[rfc] Extending Patchwork as a GSoC project
ralf.ramsauer at oth-regensburg.de
Fri May 8 00:04:56 AEST 2020
> Just in terms of data model for patchwork, a uniqueness constraint for
> patches is the pair (message id, project). So you can have one email
> received and tracked by two separate projects - and with two different
> sets of status in each - but you cannot have 2 mails with the same
> message id in the same project. Patches also have a unique ID which is
> used in the API.
while working on PaStA, I had to learn that Message-IDs are not unique.
A mail that is sent to multiple lists will have the same Message-IDs,
but it also will have different bodies (e.g., different footers added by
list servers). And users sometimes re-use Message-IDs. I observed all
fancy corner cases.
However, we use Message-IDs as unique identifier in PaStA, but it will
map to a list of emails.
In PaStA, we can load several mailing lists at once, but we can also do
> Message IDs and patch IDs should also be stable/immutable. Message IDs,
> being a property of _mails_, will be the same across different patchwork
> instances that consume the same mail. Patch IDs, being a property of the
> specific database that ingested the patch, will vary from patchwork
> instance to patchwork instance.
I didn't fully understand. Let's say you have a patchwork instance with
two configured projects. Each project is assigned to one list. You send
a patch to both lists. Both mails will have the same Message-ID, while
list servers treat the mail a bit different and modify it.
While those mails be assigned to two IDs in patchwork, or will the ID be
the same in both projects?
BTW, this is why we can't simply use mailing list data from public
inboxes as our data source and provide results to a patchwork instance
running on a different data source.
>> Daniel, I have in mind that there is already some kind of infrastructure
>> in patchwork for receiving raw patches... AFAIR, Mete implemented an
>> export routine that eases the first initial import. Is there a
>> possibility to reliably "receive all new patches since my last pull"?
> I struggle a little bit to follow the who's importing and exporting from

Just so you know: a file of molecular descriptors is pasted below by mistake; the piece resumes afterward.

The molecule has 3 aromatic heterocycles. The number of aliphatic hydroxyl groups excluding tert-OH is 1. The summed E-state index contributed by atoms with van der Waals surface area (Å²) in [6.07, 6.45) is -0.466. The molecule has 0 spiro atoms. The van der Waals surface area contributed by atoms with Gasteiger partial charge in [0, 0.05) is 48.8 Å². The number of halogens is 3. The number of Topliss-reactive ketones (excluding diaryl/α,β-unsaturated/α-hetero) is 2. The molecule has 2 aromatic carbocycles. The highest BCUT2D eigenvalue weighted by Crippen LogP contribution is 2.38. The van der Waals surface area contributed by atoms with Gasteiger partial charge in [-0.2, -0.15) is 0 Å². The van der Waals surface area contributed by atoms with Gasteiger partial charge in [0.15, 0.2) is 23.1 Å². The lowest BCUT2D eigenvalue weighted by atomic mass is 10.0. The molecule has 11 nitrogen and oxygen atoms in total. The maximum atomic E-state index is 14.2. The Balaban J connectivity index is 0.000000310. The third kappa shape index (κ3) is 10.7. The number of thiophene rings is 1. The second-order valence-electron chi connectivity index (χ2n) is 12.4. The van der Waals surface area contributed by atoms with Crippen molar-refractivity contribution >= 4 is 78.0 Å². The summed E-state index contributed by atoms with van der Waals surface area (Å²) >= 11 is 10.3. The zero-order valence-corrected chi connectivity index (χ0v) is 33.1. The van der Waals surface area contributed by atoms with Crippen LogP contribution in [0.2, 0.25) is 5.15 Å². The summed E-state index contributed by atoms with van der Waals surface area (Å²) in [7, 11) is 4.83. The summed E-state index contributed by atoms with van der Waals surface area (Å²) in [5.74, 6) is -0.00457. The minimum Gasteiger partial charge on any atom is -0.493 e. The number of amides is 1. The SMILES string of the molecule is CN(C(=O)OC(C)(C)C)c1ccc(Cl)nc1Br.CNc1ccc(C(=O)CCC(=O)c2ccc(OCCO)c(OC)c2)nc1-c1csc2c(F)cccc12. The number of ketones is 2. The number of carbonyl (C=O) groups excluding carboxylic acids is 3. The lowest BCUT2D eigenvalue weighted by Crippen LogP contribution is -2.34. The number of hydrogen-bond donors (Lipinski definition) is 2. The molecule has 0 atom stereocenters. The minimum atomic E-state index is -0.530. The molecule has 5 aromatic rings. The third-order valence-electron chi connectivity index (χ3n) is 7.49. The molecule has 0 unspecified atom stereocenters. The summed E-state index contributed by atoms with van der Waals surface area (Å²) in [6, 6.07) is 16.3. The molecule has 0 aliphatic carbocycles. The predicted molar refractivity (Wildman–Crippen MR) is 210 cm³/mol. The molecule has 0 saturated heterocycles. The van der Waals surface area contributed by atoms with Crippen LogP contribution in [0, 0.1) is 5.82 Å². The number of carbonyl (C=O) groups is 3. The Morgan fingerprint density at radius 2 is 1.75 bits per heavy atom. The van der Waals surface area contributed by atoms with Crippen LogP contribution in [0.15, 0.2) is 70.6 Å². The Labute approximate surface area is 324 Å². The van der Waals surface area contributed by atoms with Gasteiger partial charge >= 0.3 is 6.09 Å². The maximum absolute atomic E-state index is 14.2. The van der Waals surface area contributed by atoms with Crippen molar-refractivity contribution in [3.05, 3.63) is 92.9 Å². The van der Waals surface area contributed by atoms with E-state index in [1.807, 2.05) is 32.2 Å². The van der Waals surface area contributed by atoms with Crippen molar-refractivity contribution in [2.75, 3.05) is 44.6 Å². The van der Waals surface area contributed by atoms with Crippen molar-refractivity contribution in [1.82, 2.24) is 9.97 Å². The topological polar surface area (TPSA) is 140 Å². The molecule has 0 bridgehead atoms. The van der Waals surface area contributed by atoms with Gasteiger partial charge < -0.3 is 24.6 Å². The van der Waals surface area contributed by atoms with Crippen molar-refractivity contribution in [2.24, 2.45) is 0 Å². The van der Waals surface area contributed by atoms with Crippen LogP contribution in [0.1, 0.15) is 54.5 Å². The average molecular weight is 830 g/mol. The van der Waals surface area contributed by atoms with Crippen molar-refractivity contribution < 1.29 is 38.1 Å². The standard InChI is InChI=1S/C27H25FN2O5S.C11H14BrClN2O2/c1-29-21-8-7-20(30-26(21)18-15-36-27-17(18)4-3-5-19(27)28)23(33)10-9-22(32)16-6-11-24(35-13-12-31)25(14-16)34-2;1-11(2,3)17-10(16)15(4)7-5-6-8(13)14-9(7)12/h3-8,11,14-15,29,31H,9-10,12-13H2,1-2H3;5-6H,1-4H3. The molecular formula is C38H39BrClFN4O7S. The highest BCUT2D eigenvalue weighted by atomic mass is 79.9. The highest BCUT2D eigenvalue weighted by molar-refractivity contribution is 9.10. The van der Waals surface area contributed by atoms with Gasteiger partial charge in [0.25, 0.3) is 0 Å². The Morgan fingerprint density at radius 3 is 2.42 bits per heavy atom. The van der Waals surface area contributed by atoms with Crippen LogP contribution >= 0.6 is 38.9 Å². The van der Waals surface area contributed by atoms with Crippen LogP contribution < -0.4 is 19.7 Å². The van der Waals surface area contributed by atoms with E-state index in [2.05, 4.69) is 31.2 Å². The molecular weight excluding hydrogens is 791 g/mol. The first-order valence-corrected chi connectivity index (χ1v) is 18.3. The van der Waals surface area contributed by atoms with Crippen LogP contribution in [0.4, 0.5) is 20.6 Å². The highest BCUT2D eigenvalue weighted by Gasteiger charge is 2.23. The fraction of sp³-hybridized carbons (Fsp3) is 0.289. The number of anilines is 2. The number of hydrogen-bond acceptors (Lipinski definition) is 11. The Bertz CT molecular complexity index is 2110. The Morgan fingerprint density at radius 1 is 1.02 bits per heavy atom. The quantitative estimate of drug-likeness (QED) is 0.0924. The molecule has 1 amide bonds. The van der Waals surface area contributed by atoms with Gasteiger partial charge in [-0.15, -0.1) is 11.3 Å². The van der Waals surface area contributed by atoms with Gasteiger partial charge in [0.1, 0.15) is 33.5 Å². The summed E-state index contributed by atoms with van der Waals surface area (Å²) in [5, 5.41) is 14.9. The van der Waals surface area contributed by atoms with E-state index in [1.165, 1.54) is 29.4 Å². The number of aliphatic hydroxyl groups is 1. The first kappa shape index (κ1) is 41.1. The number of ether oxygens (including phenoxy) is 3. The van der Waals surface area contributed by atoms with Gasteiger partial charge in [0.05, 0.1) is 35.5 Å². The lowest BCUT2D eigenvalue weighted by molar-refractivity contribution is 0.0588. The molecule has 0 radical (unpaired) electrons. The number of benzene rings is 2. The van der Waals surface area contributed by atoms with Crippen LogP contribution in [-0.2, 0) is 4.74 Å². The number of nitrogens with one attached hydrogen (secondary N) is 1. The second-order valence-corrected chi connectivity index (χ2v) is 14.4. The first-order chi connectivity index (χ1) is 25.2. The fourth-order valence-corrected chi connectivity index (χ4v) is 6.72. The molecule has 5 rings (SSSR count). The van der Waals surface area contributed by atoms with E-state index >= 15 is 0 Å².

> whom, but:
> - There is now code to extract patches in one go from a patchwork
> instance. I'd caution you that there are gigabytes of patches in the
> databases of production instances going back over a decade, so you
> might find that a challenging data set to acquire and work with.
Sounds like this could be very useful for an initial import.
> - In terms of 'catching up': I think you're asking if Patchwork will
> let you _export_ all patches since your last pull, rather than asking
> if patchwork will let you import patches? I think that makes the most
> sense in context. If that's the case, then the way I would do that
> a) observe the highest patch ID in the project you are tracking, as
> patch IDs are always increasing. Note that the same cannot be said
> about dates - patchwork instances, due to the quirks of email,
> often get mail out-of-order. You probably want something like:
Excellent! So... If I got everything from [0..100] and JSON reports that
the latest ID is 130, then [101..130] will _definitely_ exist and form
the exact set of patches that I miss?
> b) Retrieve all email from your last pull to that patch ID. Bear in
> mind that it is likely that more email will arrive while you are
> doing this - hence why I suggest fetching the patch ID first! Be
> careful also of pagination as that can also change if new patches
> come in. One day we will fix this by adding cursor-based
> pagination as well but we haven't done it yet. As such you
> probably want to do this with a different query with the opposite
> ordering, something like:
> (order=id is implied but wouldn't hurt to specify it, and an API
> version, in your final code)
> You can map message ids to patch IDs using the API, which might also
> help, e.g.:
> will return a json array with an object containing the patch ID for that
> msgid/project pair if it exists.
> The inverse is even simpler:
I see, thanks.
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